Apple files opening brief in e-book anti-trust trial appeal

Ars Technica reports that Apple has filed a 75-page opening brief in its appeal of Judge Cote’s decision finding it guilty of engaging in a conspiracy with the publishers to help raise prices. The Ars article has a reasonable summary of Apple’s arguments.

Fundamentally, many of them are the same arguments that lost it the case in trial court: it just negotiated the most favorable contract for itself, and couldn’t be blamed for what the publishers, busy little bees that they are, imposed on other retailers. It acted to increase competition by making it possible for new players to enter or other players to stay in the market, rather than be forced out by Amazon’s low prices.

Apple also complains that Judge Cote applied the wrong anti-trust standards to the case, and that anti-trust law isn’t always meant to ensure the lowest prices. It also holds that Judge Cote excluded expert testimony that could have been favorable to its case. (Some of these arguments are also reminiscent of the ones put forward by publisher advocate Bob Kohn in his various filings, including the comic book.) Apple also says Cote disregarded a later anti-trust precedent favoring deciding ambiguous evidence in Apple’s favor in favor of an earlier one. Apple also holds that agency pricing had pro-competitive market-wide effects, using essentially the same charts that failed to convince Judge Cote.

Finally, Apple argues that the injunction against it was unnecessarily harsh, affecting the app store which wasn’t involved in the issue at trial. It also complains that the publishers didn’t get anti-trust monitors and it did, which smacks of punishment for going to trial and appealing.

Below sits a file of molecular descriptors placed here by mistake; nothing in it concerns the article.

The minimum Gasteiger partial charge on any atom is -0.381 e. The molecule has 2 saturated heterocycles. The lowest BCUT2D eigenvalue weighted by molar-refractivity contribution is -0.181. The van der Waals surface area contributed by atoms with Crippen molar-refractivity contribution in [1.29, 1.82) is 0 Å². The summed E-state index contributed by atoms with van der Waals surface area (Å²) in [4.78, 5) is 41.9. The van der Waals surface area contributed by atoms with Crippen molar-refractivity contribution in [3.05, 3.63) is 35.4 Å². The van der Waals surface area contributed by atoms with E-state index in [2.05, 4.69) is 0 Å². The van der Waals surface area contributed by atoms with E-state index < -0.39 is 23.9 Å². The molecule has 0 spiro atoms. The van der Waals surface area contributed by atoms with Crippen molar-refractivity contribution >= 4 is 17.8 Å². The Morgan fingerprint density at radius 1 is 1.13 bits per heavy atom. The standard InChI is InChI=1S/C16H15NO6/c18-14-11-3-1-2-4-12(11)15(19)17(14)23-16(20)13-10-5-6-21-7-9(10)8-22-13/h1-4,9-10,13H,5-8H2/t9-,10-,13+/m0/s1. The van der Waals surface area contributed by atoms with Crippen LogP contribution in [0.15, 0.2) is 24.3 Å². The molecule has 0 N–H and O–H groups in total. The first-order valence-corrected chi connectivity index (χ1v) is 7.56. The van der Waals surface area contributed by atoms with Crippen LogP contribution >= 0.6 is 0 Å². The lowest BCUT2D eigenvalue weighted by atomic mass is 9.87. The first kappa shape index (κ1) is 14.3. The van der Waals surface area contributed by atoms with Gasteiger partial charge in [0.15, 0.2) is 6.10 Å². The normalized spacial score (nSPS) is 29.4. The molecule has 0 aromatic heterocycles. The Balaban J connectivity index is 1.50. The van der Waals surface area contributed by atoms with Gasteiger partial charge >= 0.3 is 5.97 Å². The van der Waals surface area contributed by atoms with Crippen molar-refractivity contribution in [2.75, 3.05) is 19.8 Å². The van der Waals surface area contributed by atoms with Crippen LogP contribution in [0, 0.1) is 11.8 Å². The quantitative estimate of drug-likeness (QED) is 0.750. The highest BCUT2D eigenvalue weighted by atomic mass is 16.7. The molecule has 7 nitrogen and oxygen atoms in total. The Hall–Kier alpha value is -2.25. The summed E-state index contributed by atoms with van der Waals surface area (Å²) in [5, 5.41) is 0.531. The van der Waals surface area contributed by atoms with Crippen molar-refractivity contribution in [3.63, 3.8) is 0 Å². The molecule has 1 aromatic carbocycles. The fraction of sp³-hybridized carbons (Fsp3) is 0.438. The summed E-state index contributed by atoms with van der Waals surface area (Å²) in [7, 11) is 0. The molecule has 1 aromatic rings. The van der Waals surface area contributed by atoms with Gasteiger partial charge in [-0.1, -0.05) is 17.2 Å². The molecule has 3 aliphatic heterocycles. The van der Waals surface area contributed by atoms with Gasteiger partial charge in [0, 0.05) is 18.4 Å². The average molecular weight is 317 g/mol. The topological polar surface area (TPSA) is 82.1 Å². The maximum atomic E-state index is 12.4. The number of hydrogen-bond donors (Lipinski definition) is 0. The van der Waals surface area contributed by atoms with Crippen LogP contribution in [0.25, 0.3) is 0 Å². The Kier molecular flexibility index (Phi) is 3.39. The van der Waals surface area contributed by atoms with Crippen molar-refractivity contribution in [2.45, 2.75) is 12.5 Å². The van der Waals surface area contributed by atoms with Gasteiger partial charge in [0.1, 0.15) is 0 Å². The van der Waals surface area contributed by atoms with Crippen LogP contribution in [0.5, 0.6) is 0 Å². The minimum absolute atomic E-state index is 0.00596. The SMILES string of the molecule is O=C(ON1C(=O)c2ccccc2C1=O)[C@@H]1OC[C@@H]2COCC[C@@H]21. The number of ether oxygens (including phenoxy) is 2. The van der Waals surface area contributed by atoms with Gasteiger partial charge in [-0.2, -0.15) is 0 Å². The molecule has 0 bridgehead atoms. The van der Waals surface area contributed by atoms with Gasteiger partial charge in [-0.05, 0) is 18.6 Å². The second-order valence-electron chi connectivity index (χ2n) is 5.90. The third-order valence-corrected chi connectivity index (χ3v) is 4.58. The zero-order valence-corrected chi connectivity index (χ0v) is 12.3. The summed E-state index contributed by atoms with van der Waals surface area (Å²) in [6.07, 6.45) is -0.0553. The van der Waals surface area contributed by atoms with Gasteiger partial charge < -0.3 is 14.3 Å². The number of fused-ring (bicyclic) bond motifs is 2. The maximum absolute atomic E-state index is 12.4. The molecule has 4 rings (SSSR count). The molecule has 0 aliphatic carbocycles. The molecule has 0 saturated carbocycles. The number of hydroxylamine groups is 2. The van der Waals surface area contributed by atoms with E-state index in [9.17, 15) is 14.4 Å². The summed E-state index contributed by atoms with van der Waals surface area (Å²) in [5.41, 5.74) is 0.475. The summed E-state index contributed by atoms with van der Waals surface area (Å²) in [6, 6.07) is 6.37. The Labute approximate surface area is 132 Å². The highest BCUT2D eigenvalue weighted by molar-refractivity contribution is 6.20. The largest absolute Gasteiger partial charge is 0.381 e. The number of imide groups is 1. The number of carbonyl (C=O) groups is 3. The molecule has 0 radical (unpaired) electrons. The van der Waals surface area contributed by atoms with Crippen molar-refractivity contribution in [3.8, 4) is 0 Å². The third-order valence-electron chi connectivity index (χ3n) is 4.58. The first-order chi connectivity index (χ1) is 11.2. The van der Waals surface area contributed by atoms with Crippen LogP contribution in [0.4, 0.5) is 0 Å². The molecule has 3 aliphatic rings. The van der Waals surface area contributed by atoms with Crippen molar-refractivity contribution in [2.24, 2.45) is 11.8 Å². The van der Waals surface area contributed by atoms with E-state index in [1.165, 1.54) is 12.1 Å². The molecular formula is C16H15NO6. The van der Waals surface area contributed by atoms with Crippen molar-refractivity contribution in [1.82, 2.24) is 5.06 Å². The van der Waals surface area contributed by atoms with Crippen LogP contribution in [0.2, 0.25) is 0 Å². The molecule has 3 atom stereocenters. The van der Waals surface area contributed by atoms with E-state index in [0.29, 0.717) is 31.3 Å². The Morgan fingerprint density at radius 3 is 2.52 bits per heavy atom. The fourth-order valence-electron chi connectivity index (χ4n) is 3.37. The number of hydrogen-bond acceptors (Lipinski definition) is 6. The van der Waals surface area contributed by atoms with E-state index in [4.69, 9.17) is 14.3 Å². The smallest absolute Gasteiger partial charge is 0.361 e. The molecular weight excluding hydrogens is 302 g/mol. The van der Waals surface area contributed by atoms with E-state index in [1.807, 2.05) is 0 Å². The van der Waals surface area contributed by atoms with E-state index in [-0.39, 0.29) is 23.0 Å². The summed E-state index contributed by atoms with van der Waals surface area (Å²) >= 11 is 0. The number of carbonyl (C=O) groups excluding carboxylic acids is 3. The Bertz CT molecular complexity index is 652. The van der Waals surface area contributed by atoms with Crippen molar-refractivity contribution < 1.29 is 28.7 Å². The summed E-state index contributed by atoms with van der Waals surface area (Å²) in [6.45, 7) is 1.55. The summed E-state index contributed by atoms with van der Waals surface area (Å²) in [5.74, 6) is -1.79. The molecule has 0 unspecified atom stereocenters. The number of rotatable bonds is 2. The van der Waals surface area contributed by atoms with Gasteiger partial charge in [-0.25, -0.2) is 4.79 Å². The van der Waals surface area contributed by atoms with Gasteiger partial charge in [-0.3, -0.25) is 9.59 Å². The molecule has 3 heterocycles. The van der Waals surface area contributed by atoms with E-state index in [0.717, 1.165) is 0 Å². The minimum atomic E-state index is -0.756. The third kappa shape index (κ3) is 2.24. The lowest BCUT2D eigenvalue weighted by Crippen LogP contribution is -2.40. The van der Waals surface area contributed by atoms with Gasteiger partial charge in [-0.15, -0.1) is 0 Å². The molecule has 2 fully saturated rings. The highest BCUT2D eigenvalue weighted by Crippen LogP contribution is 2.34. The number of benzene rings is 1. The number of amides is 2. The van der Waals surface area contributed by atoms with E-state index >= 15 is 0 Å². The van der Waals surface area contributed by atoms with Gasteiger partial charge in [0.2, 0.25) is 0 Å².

Some of Apple’s reasoning seems a little tortuous:

For example, Mr. Jobs’s statement to a reporter that the price of an e-book sold by Apple “‘will be the same’” as the same e-book sold by Amazon for $9.99 (Dkt326.85) was most reasonably viewed as a reference to the MFN, but the district court assumed the worst—that it referenced a conspiracy (Dkt326.86)—even though Mr. Jobs died in 2011 and thus could not explain his statements.

The MFN was the element through which the price-fixing was imposed. It’s not possible to refer to the MFN without referring to the conspiracy.

In any event, this is just the opening salvo of a much longer battle. Apple bends over backward to cast itself in the best possible light, which is what such a brief is for. We have yet to see the DoJ’s response. In any event, it won’t be over ‘til the fat appeals court panel sings, and even then we’ll likely have the Supreme Court to look forward to.

This is the same appeals court that effectively found nothing wrong with the anti-trust monitor’s job description in the recent appeal (they issued a “restriction” that basically echoed terms already written into the monitor’s job description to begin with). It remains to be seen how they look at the case overall.

1 Comment on Apple files opening brief in e-book anti-trust trial appeal

  1. Me thinks you’re showing a bit too much deference to this particular judge and perhaps the DOJ.

    At The Robing Room, a website where lawyers rate judges, before 2011 Judge Cotes had normal ratings. From 2011 on, the bulk of her ratings have been 1.0 for “awful.” Here is one comment from 2011:

    “As several commenters have noted, this judge pre-determines which parties should win at the outset, and is blatantly enamored of big-name firms and gov’t entities. Engages in legal contortions to reach outcomes on behalf of her pet party, even to the extent of ignoring applicable black-letter law, instead relying on unbriefed decisions from obscure jurisdictions with no connection to the matter. God help us all if she is elevated to the Second Circuit. ”

    Recall that Judge Cotes went public with views that the DOJ ought to win before the trial even began. I’ve never heard of a judge doing that in any other dispute.